- The unprocessed natural gas con- tains water with resistivity greater than 1,000 ohm-cm.
Anode Selection Criteria
The galvanic anodes (magnesium, zinc, and aluminum) have been developed in alloys to remain active and to extend life, since the pure form always has the problem to undergo self corrosion and cannot stay active. The efficiency and consumption rate of anodes depend on alloys of anodes and the environment to which it is exposed.
Therefore, for the application of vessel internal special type of anode alloys are used, Aluminum Alloy-III: This anode is alloyed with the addition of indium, most suitable for seawater, brackish water, and mud saline. Since in crude separation process the vessel contained similar environment, therefore these anodes are most suitable for this application. The efficiency and consumption rate of this anode is very much effective with rise in temperature. Its standard potential and consumption rate are based on 250 Cº temperature. As the temperature increases, the consumption rate of the anode also increases.
Zinc ASTM B-418-73 Type-1 and Mil Spec A-18001K: These anodes are also suitable for seawater and brackish water. All zinc anodes have the limitation to undergo intergranular corrosion at temperature above than 500 Cº. Therefore, these anodes can be used only in those vessels, which operate less than the specified temperature.
High Temperature Zinc Anode: This is the special zinc alloy anode with addition of 0.1 to 0.25% of Aluminum, to work at elevated temperature without subjecting to inter-granular corrosion problems. Therefore, for vessels operating temperature in excess of temperature above 500C to 800C, this anode shall be used.
The acidic environments accelerate the anode consumption rates by depolarizing the anode potentials. Therefore, the fast consumption of anodes leads to shorten the required design life of anodes.
Design Life Consideration
The required design life of the anodes generally referenced from the client’s requirements and specification, which are based on their testing and inspection (T&I) and maintenance programs.
The anode design life calculation is mainly dependent on anode current outputs. The size and dimensions of the anodes control the anode current output in the given environments. Sometimes if the anode size with reference to its weight requirements for design life do not match under such circumstances the anode current output shall be controlled by applying coating over some part of the anode.
Anode Installation Methods
Anode Arrangement & Installation
The most typical method for the installation of anodes inside the vessels is to fi x anodes over the welded supports on vessel internal walls. These supports are either brackets, flat headed bolts or internally threaded small pipe (boss). The anodes with mounting straps installed over the brackets or bolts, and anodes with core pipe installed over the boss. Both installations are shown in Figure 2 and 3.
The anode positioning and location is very important for uniform current distribution inside over the vessel internal surface that needs protection. Hence following points need to be considered while designing:
- The total designed or proposed quantity of anodes shall be distributed evenly over the surface required for protection.
- The vessels with the compartments must have at least one anode installed in every compartment.
- The anode should be located as near to the center of compartment as practical.
- Ensure that anodes remain submerged in the electrolyte.
The vertical water vessels containing no internal components and compartments can provided with anode strings suspended from top head. This arrangement provides better current distribution because anodes are parallel to the walls and deteriorated anodes can be replaced without lowering the water level or draining the vessel. Refer to figure 4 for installation details.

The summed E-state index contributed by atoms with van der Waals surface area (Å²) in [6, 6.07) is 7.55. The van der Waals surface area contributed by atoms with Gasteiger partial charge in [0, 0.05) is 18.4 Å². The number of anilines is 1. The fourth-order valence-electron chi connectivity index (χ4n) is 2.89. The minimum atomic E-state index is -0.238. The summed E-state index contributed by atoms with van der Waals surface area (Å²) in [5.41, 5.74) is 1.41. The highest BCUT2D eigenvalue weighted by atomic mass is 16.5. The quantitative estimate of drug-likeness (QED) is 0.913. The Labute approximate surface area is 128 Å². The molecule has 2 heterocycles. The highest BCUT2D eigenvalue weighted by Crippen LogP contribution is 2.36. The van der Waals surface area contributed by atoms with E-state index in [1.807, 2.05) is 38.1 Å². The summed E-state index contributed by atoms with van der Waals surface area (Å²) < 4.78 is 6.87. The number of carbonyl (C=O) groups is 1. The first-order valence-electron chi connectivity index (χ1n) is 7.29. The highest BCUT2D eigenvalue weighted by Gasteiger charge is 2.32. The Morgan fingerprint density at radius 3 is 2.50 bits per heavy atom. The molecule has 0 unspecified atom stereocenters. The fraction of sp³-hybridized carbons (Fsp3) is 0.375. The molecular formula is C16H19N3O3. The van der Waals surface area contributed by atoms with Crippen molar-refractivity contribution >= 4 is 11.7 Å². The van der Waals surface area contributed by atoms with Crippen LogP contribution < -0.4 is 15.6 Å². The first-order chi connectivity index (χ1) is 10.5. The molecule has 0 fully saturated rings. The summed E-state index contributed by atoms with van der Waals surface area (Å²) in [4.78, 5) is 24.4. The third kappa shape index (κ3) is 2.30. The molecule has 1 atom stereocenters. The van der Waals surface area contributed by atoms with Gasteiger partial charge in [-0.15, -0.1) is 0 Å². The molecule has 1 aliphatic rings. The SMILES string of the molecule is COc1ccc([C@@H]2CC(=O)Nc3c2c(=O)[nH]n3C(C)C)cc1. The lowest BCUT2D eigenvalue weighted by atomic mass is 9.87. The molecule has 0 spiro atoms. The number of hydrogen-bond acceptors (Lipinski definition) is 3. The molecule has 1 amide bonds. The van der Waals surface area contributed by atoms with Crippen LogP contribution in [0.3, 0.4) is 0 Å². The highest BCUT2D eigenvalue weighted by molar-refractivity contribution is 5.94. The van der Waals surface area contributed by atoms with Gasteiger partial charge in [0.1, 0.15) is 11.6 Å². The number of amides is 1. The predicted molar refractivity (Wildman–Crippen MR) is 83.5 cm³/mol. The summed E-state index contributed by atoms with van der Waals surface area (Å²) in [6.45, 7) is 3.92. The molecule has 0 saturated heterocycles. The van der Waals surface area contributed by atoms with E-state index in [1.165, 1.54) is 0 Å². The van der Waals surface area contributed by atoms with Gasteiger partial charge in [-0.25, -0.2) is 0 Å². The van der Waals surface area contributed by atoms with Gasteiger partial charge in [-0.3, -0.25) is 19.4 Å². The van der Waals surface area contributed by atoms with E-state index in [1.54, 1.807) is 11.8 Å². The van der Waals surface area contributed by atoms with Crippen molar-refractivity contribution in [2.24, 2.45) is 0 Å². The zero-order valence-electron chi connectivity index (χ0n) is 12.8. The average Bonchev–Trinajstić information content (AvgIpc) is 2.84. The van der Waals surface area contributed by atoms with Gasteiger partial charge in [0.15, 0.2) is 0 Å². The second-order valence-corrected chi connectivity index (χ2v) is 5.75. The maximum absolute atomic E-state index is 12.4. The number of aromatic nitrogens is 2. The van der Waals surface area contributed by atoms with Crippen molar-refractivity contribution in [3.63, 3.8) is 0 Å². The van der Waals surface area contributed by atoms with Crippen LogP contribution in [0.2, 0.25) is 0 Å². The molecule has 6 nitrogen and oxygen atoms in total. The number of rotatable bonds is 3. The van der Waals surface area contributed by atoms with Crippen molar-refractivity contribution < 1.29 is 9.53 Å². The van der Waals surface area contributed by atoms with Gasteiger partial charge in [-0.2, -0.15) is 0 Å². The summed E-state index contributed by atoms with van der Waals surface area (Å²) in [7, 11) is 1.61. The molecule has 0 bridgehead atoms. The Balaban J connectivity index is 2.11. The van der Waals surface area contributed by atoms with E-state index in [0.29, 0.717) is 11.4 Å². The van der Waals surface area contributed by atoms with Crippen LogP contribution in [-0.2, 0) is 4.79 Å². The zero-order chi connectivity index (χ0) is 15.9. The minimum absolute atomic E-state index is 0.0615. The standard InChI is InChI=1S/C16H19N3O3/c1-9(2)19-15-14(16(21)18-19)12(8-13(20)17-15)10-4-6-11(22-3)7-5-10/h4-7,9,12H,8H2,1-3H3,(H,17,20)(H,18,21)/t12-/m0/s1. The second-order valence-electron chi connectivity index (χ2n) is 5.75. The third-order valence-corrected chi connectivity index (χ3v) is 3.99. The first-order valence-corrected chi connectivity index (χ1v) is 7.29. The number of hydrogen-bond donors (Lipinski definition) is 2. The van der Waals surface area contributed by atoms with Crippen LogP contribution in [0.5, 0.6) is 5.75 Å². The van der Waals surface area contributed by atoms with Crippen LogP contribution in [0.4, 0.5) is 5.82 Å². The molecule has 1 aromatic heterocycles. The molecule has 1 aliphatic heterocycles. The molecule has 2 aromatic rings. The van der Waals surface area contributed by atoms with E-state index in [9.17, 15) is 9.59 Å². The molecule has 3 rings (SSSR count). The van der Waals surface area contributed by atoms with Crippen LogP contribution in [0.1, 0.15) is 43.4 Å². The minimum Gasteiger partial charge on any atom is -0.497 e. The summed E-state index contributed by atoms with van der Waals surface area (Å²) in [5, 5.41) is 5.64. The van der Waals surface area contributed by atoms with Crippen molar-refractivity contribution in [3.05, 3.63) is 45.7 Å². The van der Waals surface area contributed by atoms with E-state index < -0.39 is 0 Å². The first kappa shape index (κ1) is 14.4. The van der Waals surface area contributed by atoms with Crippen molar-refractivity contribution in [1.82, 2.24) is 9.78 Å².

Anode Monitoring System
The anode monitoring system is a very effective method to monitor the anode current outputs inside the vessel, through this the anode performance with respect to the exposed environment can be monitored, and the anode life can be estimated.
For this purpose, dedicated nozzles are provided in the vessel, and a test station is installed with current measuring shunt outside the vessel. The position of anode monitoring facility is critical and normally at the end of vessel, but in some cases additional monitoring facilities are required. Refer to figure 5 for installation details.
For monitoring the anode should be electrically isolated from vessel. Therefore, the dedicated nozzle plate should be provided with proper insulation gasket and confirmed through the testing.
The CP designing of process vessels is difficult and critical due to enclosed and extreme electrolyte conditions of non-ambient temperature, pressure, velocity, chemical compositions and immune to environment. Since these conditions causes adverse effects like high corrosion activity, CP depolarization and higher anode consumptions. It is important to take special care while designing. Another limitation is the CP system effectiveness cannot be monitored except for anode consumption rate, therefore difficult to evaluate the CP performance and life.
This paper discussed all possible aspects which can contribute in vessel internal CP system designing. Every discussed factor should be well evaluated during design stage, so that the estimation can be effective for every possible worst condition and match the life requirements.
The periodic testing and inspection (T&I) of process vessel is an effective method of observing the designed CP system effectiveness and deficiencies. This gives the complete track record and feedback about the corrosion, erosion, metal loss and anode consumptions. This database can be an effective tool for the CP system designing of those new vessels which handle electrolyte like other old vessels as well as redesigning of the old ones.
- NACE SP 0575-2007 “Internal Cathodic Protection Systems in Oil-Treating Vessels”.
- DNV Standard RP-B401 (2005) “Cathodic Protection Design”.
- Havard Devold “Oil and Gas Production Handbook”.
- K. Abdel-Aal and Mohmed Aggour “Petroleum and Gas Field Processing”.
- Somnath Chattopadhyay “Pressure Vessels Design and Practice”